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demystifies life in prisons
Matshazi, The Standard (Zimbabwe)
February 03, 2013
this article on The Standard (Zimbabwe) website
Services boss, Paradzai Zimondi has a reputation of being a tough
man, but on Friday, in a rare show of openness and transparency,
he opened his prisons to journalists.
I was part of
a group of journalists that was given unfettered access to any prison
in Harare, as ZPS said it wanted to show that it was a transparent
was scepticism among some of us, who feared that the prison warders
would shepherd us to a prison that had been cleaned and prepared
for our visit.
But all these
fears were allayed, when we were told to select any prison of our
choice and Harare Central Remand Prison, with a reputation of being
overcrowded, was chosen.
I can describe
myself as a claustrophobe, I am afraid of confinement and the high
As we walked
into the remand prison, my fear of restrictions did not help my
mood much. In 2011, I was locked up for a night in a holding cell
and the experience is still traumatic to this day, so I could only
imagine what the people behind the white walls of the prison felt.
We were first
taken to where people with less serious crimes were held and how
dramatic that turned out to be.
The first prisoners
I spoke to were from Uganda and they told a tale of abuse and neglect,
but not by the jail guards as you would expect, but rather by the
The 13 Ugandans
said they had been convicted of entering the country illegally and
had finished serving their sentences, but the immigration department
was stalling their deportation, demanding bribes from them.
led by Mpungu Dedrin and Jeffery Baloku, named two officials from
the immigration department whom they accused of demanding bribes
and lying to prison officials about their status.
Now the population
of foreign prisoners continues to swell, creating an explosive situation,
as xenophobic tensions are beginning to rise.
inmates feel abused
inmates felt they were being abused by locals and clashes have been
the order of the day, culminating in a hunger strike last Thursday.
Led by the Congolese,
foreign inmates boycotted lunch and supper, forcing prison authorities
to intervene and cool down tempers.
Then I came
face to face with the devil, well at least his disciples. Two Congolese,
George Lungange and Bragstone Ngezi, are causing a stir within the
prison cells, as they demand to be free to worship the devil. Interestingly,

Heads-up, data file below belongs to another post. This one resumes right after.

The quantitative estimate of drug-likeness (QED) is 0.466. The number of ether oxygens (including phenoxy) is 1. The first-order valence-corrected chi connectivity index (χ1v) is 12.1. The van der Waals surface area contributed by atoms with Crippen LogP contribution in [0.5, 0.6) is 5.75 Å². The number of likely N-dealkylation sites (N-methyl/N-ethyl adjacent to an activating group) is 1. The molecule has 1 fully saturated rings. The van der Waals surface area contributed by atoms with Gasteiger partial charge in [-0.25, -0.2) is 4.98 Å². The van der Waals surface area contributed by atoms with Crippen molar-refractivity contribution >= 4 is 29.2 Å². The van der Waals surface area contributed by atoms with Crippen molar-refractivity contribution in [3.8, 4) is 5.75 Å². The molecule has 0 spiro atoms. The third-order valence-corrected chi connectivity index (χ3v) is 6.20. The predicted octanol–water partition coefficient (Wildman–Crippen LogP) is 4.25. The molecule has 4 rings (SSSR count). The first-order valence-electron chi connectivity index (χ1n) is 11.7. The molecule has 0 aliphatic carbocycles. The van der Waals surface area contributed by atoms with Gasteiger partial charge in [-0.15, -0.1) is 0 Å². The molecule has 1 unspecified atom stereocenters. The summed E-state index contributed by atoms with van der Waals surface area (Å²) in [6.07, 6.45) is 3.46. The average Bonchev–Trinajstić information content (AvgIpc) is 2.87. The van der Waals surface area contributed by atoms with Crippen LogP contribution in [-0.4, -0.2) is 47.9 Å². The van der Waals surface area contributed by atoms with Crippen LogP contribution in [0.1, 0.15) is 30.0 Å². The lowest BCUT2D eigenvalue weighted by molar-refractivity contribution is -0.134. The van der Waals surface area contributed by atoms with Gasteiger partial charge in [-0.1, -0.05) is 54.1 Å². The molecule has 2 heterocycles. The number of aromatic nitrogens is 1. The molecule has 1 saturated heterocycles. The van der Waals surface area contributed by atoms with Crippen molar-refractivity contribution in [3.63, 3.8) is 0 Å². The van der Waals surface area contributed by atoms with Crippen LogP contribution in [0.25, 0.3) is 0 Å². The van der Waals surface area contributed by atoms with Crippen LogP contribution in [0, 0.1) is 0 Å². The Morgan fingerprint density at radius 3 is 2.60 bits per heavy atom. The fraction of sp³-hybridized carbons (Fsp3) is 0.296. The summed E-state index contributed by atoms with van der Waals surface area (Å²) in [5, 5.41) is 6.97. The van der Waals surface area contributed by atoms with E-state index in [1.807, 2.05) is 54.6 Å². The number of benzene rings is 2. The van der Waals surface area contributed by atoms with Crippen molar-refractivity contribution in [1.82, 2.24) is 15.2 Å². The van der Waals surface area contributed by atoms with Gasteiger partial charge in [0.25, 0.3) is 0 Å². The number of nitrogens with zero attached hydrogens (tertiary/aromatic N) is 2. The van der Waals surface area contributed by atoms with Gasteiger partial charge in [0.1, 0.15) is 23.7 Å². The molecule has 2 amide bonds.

like any person from any other religion, they looked convinced that
their religion was the best form.
an eyelid, one of them told me that he wants freedom from God and
had signed a life-long irrevocable contract to be a satanist.
There were several
other interesting prisoners there, particularly one Pakistani, who
unfortunately does not speak much English and prison authorities
are struggling to help him contact his family.
All in all,
the foreign inmates are a motley crew, ranging from a Nigerian who
claimed to be a national team footballer, a white man who did not
want to speak to anyone and a frail looking South African.
tale of Harare Central's 'D Section'
Then it was
time for us to visit the notorious "D Section", where
people who are accused of more serious crimes are kept.
As I walked
in, my attention was drawn to an elderly grey haired man, probably
in his 80s, who sat amongst other inmates probably half his age.
I asked the
warders what he was in for and I was told he was accused of rape.
when he was asked what happened, he gave the most outlandish explanation
man said the girl, whom he is accused of raping, just happened to
"fall where he was".
were at pains to show that the prisoners were healthy and fit, as
I think they are still haunted by a South African television documentary
in 2007 that showed an emaciated, hungry and frail prisoner being
In all, I would
say we found the remand section quite clean, contrary to the horror
tales often peddled.
The cells, one
which accommodates between 25 and 30 people, are quite clean with
flush toilets and running water inside.
This is unlike
police holding cells, which often do not have water and are flushed
from outside, where inmates have no control.
The idea of
visiting prisons was initially repulsive, but I must say the authorities
at Harare Central Remand Prison are doing a sterling job in keeping
the place presentable and clean.
place being well kept, I must say I have no wish to visit ever,
either as a touring journalist or, God forbid, as an inmate.
I just cannot
stand prisons and high walls.
horror of 15 years in remand
There was also
Jonathan Mutsinze, a veteran of the remand section, who has been
in remand prison for the past 15 years.
He is now conversant
with most laws and legal proceedings, as if in testament to how
long he has been a guest of the justice system.
arrested in 1998, when Florence Ziyambi, now a judge, was still
a prosecutor and represented the state in the case against him.
Now 65, Mutsinze,
with a hint of despair, says he has tried all means to get bail,
but so far his efforts have so far drawn a blank.
his pro-deo lawyers, Mutsinze has fought a futile battle to be released
from remand prison.
He says he has
tried to apply for bail using change of circumstances, but the courts
are asking for his previous bail number, yet he has never been granted
Now, his only
family are the prison wardens and fellow inmates, he said with a
tinge of bitterness.
of vehicle theft, says he is a founder and archbishop of an apostolic
church and like everyone else he maintained his innocence.
When asked what
he told his congregants when he was arrested, he said he had told
them he was going to Zambia to start another church there.
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